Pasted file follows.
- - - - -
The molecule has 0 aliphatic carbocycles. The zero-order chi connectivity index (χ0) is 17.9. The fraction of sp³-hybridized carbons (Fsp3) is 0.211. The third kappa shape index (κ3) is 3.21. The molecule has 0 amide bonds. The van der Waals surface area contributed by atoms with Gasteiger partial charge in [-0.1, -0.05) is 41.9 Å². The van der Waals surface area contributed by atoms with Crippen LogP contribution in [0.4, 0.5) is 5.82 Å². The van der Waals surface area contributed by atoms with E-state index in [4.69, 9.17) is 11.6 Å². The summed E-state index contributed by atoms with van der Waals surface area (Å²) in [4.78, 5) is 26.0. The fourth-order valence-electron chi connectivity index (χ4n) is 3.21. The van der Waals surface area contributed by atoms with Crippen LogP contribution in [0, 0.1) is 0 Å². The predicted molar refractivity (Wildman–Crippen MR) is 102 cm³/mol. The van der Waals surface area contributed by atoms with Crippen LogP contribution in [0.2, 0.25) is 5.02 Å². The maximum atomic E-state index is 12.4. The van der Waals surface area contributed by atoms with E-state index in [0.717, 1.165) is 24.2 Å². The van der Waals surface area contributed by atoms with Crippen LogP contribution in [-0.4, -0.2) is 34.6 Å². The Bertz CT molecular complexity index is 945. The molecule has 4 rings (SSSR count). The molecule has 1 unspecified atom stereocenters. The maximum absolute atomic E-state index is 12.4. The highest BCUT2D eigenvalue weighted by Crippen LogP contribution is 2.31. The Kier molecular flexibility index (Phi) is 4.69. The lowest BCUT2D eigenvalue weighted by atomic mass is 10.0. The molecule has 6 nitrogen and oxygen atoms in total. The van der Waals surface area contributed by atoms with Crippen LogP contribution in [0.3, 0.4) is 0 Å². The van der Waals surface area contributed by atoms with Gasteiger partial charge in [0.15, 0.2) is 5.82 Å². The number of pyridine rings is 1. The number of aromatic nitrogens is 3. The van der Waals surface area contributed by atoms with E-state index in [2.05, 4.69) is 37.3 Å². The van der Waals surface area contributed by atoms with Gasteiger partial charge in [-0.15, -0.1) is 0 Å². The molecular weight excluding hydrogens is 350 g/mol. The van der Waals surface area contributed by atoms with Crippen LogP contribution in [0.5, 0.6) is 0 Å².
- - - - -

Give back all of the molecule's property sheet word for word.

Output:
The molecule has 0 aliphatic carbocycles. The zero-order chi connectivity index (χ0) is 17.9. The fraction of sp³-hybridized carbons (Fsp3) is 0.211. The third kappa shape index (κ3) is 3.21. The molecule has 0 amide bonds. The van der Waals surface area contributed by atoms with Gasteiger partial charge in [-0.1, -0.05) is 41.9 Å². The van der Waals surface area contributed by atoms with Crippen LogP contribution in [0.4, 0.5) is 5.82 Å². The van der Waals surface area contributed by atoms with E-state index in [4.69, 9.17) is 11.6 Å². The summed E-state index contributed by atoms with van der Waals surface area (Å²) in [4.78, 5) is 26.0. The fourth-order valence-electron chi connectivity index (χ4n) is 3.21. The van der Waals surface area contributed by atoms with Crippen LogP contribution in [0, 0.1) is 0 Å². The predicted molar refractivity (Wildman–Crippen MR) is 102 cm³/mol. The van der Waals surface area contributed by atoms with Crippen LogP contribution in [0.2, 0.25) is 5.02 Å². The maximum atomic E-state index is 12.4. The van der Waals surface area contributed by atoms with E-state index in [0.717, 1.165) is 24.2 Å². The van der Waals surface area contributed by atoms with Crippen LogP contribution in [-0.4, -0.2) is 34.6 Å². The Bertz CT molecular complexity index is 945. The molecule has 4 rings (SSSR count). The molecule has 1 unspecified atom stereocenters. The maximum absolute atomic E-state index is 12.4. The highest BCUT2D eigenvalue weighted by Crippen LogP contribution is 2.31. The Kier molecular flexibility index (Phi) is 4.69. The lowest BCUT2D eigenvalue weighted by atomic mass is 10.0. The molecule has 6 nitrogen and oxygen atoms in total. The van der Waals surface area contributed by atoms with Crippen LogP contribution in [0.3, 0.4) is 0 Å². The van der Waals surface area contributed by atoms with Gasteiger partial charge in [0.15, 0.2) is 5.82 Å². The number of pyridine rings is 1. The number of aromatic nitrogens is 3. The van der Waals surface area contributed by atoms with E-state index in [2.05, 4.69) is 37.3 Å². The van der Waals surface area contributed by atoms with Gasteiger partial charge in [-0.15, -0.1) is 0 Å². The molecular weight excluding hydrogens is 350 g/mol. The van der Waals surface area contributed by atoms with Crippen LogP contribution in [0.5, 0.6) is 0 Å².